Summer School on Computational Materials Science



Tuesday Lab – June 5, 2001

Electronic Structure of atoms, molecules and solids using VASP

Instructor – Blair Tuttle (PSU – Erie)

I. Atoms:

1.      Hydrogen atom

  1. Enter ”lab_tuttle/_h” and look at the files esp. INCAR.
  2. Run executable script “>RUN” which runs vasp and writes the total energy (TOTEN) to a file called “ENERGY”
  3. To compare the TOTEN result to experiment (E = -13.60 eV) you have to add the reference energy which is EATOM=  -12.13 for LDA calculations as you can find in the OUTCAR file. To perform GGA calculations set GGA flag in INCAR file.  Note EATOM = -12.43 eV for GGA (91) functional.
  4. Vary ENCUT and ISPIN and see how TOTEN varies.

ENCUT = 136 eV







ISPIN = 1, raises E by ~0.9 eV for LDA; ENCUT à up, TOTEN à more neg by ~ 0.05 eV




2.      Silicon atom:

  1. enter “lab_tuttle/_si1” ; repeat above

ENCUT = 136 eV









EATOM = -115.7

EATOM = -116.73


This result will be used later when we calculate the cohesive energy for bulk c-Si.  There is no experiment to compare with here so there is no need to add EATOM to TOTEN.

II. Molecules:

1.      Hydrogen diatomic molecule: H2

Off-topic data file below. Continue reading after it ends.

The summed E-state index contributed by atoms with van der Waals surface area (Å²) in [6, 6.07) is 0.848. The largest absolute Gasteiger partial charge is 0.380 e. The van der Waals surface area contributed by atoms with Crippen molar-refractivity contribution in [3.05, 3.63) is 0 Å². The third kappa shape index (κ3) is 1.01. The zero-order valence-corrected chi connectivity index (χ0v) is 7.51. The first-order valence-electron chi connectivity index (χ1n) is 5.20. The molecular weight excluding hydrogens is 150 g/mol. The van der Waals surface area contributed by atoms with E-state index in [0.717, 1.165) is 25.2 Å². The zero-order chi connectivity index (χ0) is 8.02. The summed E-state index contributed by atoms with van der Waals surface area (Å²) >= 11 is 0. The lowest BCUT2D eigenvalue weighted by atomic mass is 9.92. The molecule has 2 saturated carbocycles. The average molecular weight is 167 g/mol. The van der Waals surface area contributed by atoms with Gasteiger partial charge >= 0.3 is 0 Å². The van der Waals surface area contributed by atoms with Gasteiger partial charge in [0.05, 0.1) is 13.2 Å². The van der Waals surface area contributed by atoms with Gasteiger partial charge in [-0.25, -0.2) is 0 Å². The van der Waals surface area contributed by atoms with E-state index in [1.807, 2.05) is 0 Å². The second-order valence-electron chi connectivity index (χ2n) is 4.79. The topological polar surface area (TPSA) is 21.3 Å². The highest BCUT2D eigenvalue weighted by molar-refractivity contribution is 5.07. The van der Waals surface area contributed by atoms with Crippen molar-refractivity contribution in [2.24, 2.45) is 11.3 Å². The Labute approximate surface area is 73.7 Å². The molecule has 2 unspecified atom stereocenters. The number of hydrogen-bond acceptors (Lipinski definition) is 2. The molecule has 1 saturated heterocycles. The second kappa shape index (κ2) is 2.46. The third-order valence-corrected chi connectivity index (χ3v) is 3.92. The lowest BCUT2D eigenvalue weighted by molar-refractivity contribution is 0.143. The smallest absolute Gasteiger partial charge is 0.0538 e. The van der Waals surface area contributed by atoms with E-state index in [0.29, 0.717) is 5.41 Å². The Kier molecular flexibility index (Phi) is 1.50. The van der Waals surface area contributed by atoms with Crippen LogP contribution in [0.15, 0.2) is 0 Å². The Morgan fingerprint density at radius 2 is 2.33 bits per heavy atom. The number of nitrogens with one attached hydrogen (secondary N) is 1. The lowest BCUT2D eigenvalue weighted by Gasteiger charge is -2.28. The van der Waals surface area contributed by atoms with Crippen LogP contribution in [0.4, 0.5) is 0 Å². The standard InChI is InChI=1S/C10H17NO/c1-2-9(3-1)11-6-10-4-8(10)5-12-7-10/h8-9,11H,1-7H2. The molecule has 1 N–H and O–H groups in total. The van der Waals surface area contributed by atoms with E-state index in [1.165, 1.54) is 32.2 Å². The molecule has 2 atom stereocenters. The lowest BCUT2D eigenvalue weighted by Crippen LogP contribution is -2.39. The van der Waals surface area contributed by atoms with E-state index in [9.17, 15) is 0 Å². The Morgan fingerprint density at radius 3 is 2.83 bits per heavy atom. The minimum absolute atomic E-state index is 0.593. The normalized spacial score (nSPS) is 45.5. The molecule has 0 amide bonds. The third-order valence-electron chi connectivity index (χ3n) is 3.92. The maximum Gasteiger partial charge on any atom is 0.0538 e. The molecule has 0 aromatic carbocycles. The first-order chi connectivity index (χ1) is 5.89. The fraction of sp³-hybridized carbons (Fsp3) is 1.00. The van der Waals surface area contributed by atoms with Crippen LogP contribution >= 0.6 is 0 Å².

1. Enter ”lab_tuttle/_h2” and look at the files esp. INCAR.
  2. Run executable script “>RUN” which calculates the energy of H2 for several bond lengths and write the results to the file “EvsD”
  3.  View “EvsD” and record TOTEN and D(H-H) for minimum by inspection or by fitting data to a parabola.  A simple way to get a fit to data is to use “xmgr” which is available on ncsa machines.  See appendix A for instructions on fitting data with “xmgr.” From a parabolic fit you can extract a harmonic frequency as demonstrated along with unit conversion in Appendix B.
  4. Test the convergence of the results with respect to ENCUT and ISPIN.

ENCUT =136





D(H-H) min. (Ang)




K(LDA) = 36.7 eV/Ang^2

K(GGA) = 35.9 eV/Ang^2

TOTEN min (eV)




w (cm-1)




  1. Calculate the binding energy per hydrogen for H2 (see lecture notes):

1.      –EB = ( Etot(H2) – 2E(H) + Ezp )/2 where

2.      Ezp = Sum [(1/2) hbar w] = 6.2 x 10-6 cm Sum[w (cm-1)] eV

3.      Note for H2  the zero point energy, Ezp ~ 0.26 eV.

ENCUT =136





EB (eV)






2.      Hydrogen triatomic molecule: As mentioned in the lectures, LDA tends to overbind which leads to situations where overcoordination is erroneously predicted. The triatomic hydrogen molecule is one example.    

  1. Enter ”lab_tuttle/_h3” and look at the files esp. INCAR.
  2. Run executable script “>RUN” which calculates a gradient search for the minimum energy configuration within LDA, see file = ENERGY.  Note this calculation may take a while since the potential energy surface is flat. You may want to kill the job before it finishes.